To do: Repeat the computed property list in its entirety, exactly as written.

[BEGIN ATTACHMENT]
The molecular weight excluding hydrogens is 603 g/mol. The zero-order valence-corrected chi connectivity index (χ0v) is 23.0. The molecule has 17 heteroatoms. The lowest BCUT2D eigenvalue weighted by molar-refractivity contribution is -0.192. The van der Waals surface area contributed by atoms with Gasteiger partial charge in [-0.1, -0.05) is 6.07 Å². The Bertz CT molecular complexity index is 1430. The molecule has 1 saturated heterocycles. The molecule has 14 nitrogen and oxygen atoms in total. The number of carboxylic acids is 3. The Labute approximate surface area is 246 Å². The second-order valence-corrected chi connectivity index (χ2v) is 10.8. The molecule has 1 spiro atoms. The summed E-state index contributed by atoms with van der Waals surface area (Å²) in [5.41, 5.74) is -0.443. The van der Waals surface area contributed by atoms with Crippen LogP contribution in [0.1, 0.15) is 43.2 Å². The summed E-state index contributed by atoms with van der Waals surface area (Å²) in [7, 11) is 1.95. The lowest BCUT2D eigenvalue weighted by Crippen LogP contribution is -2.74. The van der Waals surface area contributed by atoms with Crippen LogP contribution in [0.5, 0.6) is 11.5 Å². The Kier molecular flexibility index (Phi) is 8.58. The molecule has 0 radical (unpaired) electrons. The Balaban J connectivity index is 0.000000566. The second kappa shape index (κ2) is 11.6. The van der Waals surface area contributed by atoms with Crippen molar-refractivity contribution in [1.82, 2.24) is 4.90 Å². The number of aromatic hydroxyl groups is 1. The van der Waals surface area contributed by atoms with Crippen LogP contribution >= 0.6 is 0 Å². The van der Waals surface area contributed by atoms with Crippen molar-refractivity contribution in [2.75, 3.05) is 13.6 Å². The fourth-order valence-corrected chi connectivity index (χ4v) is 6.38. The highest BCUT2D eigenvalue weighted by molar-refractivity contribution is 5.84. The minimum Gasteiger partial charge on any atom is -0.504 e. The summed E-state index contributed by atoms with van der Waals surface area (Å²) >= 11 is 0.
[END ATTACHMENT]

The molecular weight excluding hydrogens is 603 g/mol. The zero-order valence-corrected chi connectivity index (χ0v) is 23.0. The molecule has 17 heteroatoms. The lowest BCUT2D eigenvalue weighted by molar-refractivity contribution is -0.192. The van der Waals surface area contributed by atoms with Gasteiger partial charge in [-0.1, -0.05) is 6.07 Å². The Bertz CT molecular complexity index is 1430. The molecule has 1 saturated heterocycles. The molecule has 14 nitrogen and oxygen atoms in total. The number of carboxylic acids is 3. The Labute approximate surface area is 246 Å². The second-order valence-corrected chi connectivity index (χ2v) is 10.8. The molecule has 1 spiro atoms. The summed E-state index contributed by atoms with van der Waals surface area (Å²) in [5.41, 5.74) is -0.443. The van der Waals surface area contributed by atoms with Crippen LogP contribution in [0.1, 0.15) is 43.2 Å². The summed E-state index contributed by atoms with van der Waals surface area (Å²) in [7, 11) is 1.95. The lowest BCUT2D eigenvalue weighted by Crippen LogP contribution is -2.74. The van der Waals surface area contributed by atoms with Crippen LogP contribution in [0.5, 0.6) is 11.5 Å². The Kier molecular flexibility index (Phi) is 8.58. The molecule has 0 radical (unpaired) electrons. The Balaban J connectivity index is 0.000000566. The second kappa shape index (κ2) is 11.6. The van der Waals surface area contributed by atoms with Crippen molar-refractivity contribution in [1.82, 2.24) is 4.90 Å². The number of aromatic hydroxyl groups is 1. The van der Waals surface area contributed by atoms with Crippen LogP contribution >= 0.6 is 0 Å². The van der Waals surface area contributed by atoms with Crippen molar-refractivity contribution in [2.75, 3.05) is 13.6 Å². The fourth-order valence-corrected chi connectivity index (χ4v) is 6.38. The highest BCUT2D eigenvalue weighted by molar-refractivity contribution is 5.84. The minimum Gasteiger partial charge on any atom is -0.504 e. The summed E-state index contributed by atoms with van der Waals surface area (Å²) >= 11 is 0.